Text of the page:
SCHOOL students will benefit from the state hosting the G20 Leaders' Summit later this year with new teaching and learning resources being rolled out across the state.
But some Gladstone parents think kids already have too much to learn, while teachers don't need resources - they need support.
The new G20-based curriculum resources will be promoted to all schools, principals, teachers, parents, carers, relevant governing bodies as well as the general public.
Education Minister John-Paul Langbroek said all school sectors would have access to G20 teaching and learning resources for implementation in semester two.
He said the age-appropriate resources would enable students to become involved in the G20.
"While use of these classroom resources is not compulsory I encourage all Queensland schools to include the G20 in their programs of study," he said.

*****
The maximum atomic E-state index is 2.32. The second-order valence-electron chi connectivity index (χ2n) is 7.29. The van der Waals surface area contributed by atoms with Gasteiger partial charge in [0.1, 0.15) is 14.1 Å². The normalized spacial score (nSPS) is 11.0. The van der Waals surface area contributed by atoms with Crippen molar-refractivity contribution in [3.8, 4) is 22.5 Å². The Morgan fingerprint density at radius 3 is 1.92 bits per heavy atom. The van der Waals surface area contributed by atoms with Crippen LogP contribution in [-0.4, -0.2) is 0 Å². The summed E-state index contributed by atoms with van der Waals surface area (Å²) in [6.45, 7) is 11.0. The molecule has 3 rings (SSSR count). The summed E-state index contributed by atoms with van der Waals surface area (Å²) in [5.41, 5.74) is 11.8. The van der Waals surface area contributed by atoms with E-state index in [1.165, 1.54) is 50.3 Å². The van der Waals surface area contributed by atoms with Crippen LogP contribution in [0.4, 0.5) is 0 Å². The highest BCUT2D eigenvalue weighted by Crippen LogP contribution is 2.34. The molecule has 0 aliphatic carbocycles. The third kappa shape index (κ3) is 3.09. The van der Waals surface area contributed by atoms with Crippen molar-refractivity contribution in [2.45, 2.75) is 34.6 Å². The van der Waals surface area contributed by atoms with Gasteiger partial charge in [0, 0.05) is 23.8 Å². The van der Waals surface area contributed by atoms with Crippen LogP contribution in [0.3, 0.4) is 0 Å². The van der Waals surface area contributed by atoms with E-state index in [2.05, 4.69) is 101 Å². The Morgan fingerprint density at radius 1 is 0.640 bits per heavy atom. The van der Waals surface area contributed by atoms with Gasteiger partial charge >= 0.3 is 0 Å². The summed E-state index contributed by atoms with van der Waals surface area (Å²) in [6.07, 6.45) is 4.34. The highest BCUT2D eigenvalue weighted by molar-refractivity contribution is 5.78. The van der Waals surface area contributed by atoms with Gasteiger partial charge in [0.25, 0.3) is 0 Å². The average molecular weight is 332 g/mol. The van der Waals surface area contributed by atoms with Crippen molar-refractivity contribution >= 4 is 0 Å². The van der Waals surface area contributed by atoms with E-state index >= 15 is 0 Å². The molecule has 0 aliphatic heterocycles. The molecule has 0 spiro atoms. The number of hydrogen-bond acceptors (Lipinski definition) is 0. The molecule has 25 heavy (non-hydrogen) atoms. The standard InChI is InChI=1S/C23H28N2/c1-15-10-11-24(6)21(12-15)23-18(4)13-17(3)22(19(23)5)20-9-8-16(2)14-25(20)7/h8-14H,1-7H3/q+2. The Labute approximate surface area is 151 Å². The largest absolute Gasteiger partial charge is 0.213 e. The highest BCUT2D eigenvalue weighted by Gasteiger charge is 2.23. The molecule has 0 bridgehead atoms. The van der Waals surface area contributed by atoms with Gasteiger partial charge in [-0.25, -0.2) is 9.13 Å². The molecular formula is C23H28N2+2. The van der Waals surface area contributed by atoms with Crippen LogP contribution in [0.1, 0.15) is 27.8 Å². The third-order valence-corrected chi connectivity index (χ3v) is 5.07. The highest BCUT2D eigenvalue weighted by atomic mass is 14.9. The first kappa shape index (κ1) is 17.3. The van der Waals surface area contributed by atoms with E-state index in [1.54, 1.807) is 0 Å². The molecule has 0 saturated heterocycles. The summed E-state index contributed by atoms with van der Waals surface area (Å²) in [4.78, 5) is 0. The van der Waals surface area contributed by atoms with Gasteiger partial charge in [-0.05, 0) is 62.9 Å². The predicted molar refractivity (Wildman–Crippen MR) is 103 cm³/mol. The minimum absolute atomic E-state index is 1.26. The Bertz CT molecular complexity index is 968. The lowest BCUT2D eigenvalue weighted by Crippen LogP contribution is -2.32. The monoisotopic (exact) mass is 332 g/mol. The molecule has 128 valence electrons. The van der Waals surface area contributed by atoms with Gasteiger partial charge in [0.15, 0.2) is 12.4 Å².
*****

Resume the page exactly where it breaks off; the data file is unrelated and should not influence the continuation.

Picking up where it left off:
"The materials will focus on geography and economics and will include activities linked to other subjects such as English and maths.
"Teachers can use the new materials along with those already available to add a G20 focus to lessons.
"This is about getting every Queenslander involved in one of the most important events our great state has ever hosted."
Gladstone grandmother Cheryl Hopkins believes children are taught too much unnecessary information at school.
"They put so much in kids' heads these days that they don't even use. A lot of kids don't even use maths," she said.
"I came out of school using the limited knowledge I was taught."
Jill Mcleod, who has a grandchild at Tannum Primary School, said it wasn't resources that teachers need more of, it was support.
"I feel that they need to look at our teacher ratios and they need to be paid well for what they do," she said.
Mr Langbroek said the Queensland Studies Authority had been instrumental in developing the G20 curriculum resources.
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